Ready to Deal with Your Bunion?
At Pasco-Hernando Foot & Ankle, we often see an increase in the fall of patients interested in getting medical help for their bunions. Why? During summer months when women are wearing open shoes or going barefoot, a bunion may be naturally relieved of pressure from footwear. Once the temperatures start to go down, however, pumps and closed-toe shoes can make pain from a bunion more excruciating than ever.
Bunions are a progressive condition, meaning they will only get worse over time if left untreated. As the big toe joint moves out of place (causing the telltale bump on the side of your foot) it pushes up against your second toe. This causes pain and sometimes secondary conditions like corns and calluses. Bunions are a biomechanical problem that can have several sources:
Long hours in shoes with high heels or narrow toe boxes that force toes downward and squeeze them together
Overuse due to work that keeps you on your feet all day
In addition to pain, you may notice swelling and redness around the big toe joint and a decrease in your ability to bend the big toe.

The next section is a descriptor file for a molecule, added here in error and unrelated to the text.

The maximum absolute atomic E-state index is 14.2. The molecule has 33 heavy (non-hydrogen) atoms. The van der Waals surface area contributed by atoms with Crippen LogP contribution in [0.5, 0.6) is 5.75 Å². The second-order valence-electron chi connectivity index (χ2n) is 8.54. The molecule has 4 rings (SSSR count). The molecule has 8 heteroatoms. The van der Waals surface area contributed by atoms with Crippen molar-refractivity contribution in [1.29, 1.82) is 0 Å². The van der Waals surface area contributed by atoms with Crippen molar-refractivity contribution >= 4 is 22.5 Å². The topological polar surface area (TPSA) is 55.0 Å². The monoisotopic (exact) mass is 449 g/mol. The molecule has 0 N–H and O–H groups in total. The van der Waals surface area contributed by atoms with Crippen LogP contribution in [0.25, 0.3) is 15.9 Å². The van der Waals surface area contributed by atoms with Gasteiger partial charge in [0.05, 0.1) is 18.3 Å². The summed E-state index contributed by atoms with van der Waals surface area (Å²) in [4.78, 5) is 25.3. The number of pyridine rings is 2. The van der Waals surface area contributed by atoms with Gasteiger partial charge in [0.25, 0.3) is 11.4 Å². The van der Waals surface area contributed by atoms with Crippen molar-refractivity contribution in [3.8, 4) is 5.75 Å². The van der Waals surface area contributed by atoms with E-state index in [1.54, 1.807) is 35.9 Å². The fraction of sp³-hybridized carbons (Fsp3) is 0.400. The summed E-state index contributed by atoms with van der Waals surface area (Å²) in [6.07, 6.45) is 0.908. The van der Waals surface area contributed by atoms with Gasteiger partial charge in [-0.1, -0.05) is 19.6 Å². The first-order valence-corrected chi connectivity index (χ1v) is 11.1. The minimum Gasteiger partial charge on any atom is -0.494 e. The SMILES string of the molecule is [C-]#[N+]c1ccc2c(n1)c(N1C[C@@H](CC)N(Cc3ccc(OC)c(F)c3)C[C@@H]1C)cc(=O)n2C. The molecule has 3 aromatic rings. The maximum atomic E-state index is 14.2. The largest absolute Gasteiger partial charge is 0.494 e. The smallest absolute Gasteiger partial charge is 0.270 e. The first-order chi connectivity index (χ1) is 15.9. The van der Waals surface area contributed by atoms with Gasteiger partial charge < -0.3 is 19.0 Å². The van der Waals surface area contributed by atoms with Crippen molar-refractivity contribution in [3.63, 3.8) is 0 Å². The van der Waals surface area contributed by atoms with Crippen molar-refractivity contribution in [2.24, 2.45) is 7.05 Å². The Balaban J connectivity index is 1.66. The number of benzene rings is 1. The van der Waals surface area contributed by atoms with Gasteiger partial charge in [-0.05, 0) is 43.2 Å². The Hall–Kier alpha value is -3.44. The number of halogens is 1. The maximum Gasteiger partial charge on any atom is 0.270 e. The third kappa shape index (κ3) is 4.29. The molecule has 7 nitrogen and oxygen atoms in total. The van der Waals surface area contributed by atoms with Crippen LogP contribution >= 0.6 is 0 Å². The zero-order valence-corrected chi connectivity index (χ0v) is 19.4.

It’s best to seek treatment as soon as you notice symptoms of a bunion. Our podiatrist, Dr. Lawrence J. Kales, will start by examining your foot and toe and getting a complete medical history. X-rays may also be ordered to better assess the condition of the toe joint and to use for monitoring your condition.
Conservative treatment avenues include bunion pads to help cushion the bunion and keep it from rubbing against your shoes. Switching to wide width shoes may also help. The podiatrist may prescribe a custom orthotic that can help redistribute pressure to relieve bunions and slow their progression. Nonsteroidal anti-inflammatory medications such as ibuprofen can also be recommended.
As a last resort, the foot doctor may recommend surgery, called a bunionectomy, to repair the toe joint and align it properly to eliminate the bunion.